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Implementing your risk assessment

11 March 2019 3189 Views
Implementing your risk assessment

The Money Laundering Regulations require estate agents to risk assess their business relationships and apply an appropriate level of investigation to ensure that they understand who their customer is, and why they are involved in the transaction.

In its guidance ‘Anti Money Laundering Supervision: Estate Agency Businesses’ HMRC outline agents should have a process in place to

assess the risks that your business may be used for money laundering or terrorist financing, and put in place appropriate measures to manage and lessen those risks. (3.1)

In our final blog, Director of Agency Services, Ben Robinson, considers how to put together your risk assessment and what steps you can put in place to ensure you comply with the Money Laundering Regulations 2017.

  1. Implementing your risk assessment

It might be useful to think about your risk assessment in similar terms to your Health & Safety compliance.

You assess a risk to your business, consider ways to mitigate the likelihood of that risk happening, and put appropriate measures in place to protect your business.

When it comes to money laundering risk HMRC are clear. You should have a process in place to

assess the risks that your business may be used for money laundering or terrorist financing, and put in place appropriate measures to manage and lessen those risks. (3.1)

In your risk assessment you will need to consider how your own risk could be affected by

  • where you operate: high value transactions/ area of high 2nd home ownership etc.

  • your clientele: cash buyers/ foreign investors/ companies or trusts/ politically exposed persons (PEPs) etc.

  • how you win new business: taking instructions from 3rd parties/ remote clients etc.

  • your stock: repossessions/ lettings portfolios/ relocation etc.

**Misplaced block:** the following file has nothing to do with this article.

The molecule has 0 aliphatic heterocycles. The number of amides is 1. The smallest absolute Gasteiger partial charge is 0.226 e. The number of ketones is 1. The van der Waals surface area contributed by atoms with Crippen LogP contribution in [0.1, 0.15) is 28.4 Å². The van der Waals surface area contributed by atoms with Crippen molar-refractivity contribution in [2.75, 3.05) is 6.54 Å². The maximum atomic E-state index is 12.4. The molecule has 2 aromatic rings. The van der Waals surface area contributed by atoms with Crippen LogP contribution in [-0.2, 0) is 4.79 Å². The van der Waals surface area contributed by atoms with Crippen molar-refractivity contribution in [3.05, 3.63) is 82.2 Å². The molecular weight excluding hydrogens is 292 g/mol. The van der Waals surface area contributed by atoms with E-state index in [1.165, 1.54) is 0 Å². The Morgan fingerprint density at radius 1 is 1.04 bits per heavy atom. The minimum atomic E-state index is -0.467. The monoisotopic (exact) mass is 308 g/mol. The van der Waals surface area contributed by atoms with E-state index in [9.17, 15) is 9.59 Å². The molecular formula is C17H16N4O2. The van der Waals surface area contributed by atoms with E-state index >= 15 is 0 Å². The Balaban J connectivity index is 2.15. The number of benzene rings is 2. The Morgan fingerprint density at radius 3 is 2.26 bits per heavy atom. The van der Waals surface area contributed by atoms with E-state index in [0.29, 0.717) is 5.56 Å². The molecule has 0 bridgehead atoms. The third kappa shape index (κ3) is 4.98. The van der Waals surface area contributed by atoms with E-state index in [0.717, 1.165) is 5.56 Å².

• the transaction itself: private banking/ anonymity/ unusually low value for property type

It is important to keep in mind at all times the ultimate objective; identifying whether this transaction (and your business) is being used to legitimise illegally obtained funds.

The assessment itself needs to be reasonably simple and all staff must understand how to use it.

Your assessment should outline the steps your business takes to identify the risk status/score of an individual and/or transaction; and what the process is to complete verification in order for the transaction to proceed.

Importantly, where a high risk is identified

You must do more to verify identity and scrutinise the background and nature of the transactions than for standard customer due diligence. How this goes beyond standard due diligence must be made clear in your risk assessment and procedures. (4.20)

For more information about applying Customer Due Diligence for low risk transactions, and Enhanced Due Diligence for high risk transactions, sign up to our 3 part series “Is a passport enough for AML?”

https://mailchi.mp/landmark/is-a-passport-enough-for-aml

Missed our previous blogs. Read the m here

For more information about how implement your risk assessment

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